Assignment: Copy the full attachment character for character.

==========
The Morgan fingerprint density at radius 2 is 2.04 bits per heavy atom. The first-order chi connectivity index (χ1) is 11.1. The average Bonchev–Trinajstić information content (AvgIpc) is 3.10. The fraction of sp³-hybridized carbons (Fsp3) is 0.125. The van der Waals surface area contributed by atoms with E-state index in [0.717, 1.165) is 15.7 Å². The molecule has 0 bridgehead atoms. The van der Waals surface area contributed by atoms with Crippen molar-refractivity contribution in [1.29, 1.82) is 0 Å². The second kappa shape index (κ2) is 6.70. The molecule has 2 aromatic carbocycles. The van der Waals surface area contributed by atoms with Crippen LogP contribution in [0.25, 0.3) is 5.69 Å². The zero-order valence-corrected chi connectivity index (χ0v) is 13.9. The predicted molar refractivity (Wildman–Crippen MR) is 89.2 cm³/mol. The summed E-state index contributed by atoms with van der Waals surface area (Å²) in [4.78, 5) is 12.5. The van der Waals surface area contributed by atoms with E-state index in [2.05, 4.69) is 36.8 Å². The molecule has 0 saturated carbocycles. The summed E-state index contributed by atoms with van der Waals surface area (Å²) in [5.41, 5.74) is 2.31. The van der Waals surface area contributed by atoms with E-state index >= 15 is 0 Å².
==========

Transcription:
The Morgan fingerprint density at radius 2 is 2.04 bits per heavy atom. The first-order chi connectivity index (χ1) is 11.1. The average Bonchev–Trinajstić information content (AvgIpc) is 3.10. The fraction of sp³-hybridized carbons (Fsp3) is 0.125. The van der Waals surface area contributed by atoms with E-state index in [0.717, 1.165) is 15.7 Å². The molecule has 0 bridgehead atoms. The van der Waals surface area contributed by atoms with Crippen molar-refractivity contribution in [1.29, 1.82) is 0 Å². The second kappa shape index (κ2) is 6.70. The molecule has 2 aromatic carbocycles. The van der Waals surface area contributed by atoms with Crippen LogP contribution in [0.25, 0.3) is 5.69 Å². The zero-order valence-corrected chi connectivity index (χ0v) is 13.9. The predicted molar refractivity (Wildman–Crippen MR) is 89.2 cm³/mol. The summed E-state index contributed by atoms with van der Waals surface area (Å²) in [4.78, 5) is 12.5. The van der Waals surface area contributed by atoms with E-state index in [2.05, 4.69) is 36.8 Å². The molecule has 0 saturated carbocycles. The summed E-state index contributed by atoms with van der Waals surface area (Å²) in [5.41, 5.74) is 2.31. The van der Waals surface area contributed by atoms with E-state index >= 15 is 0 Å².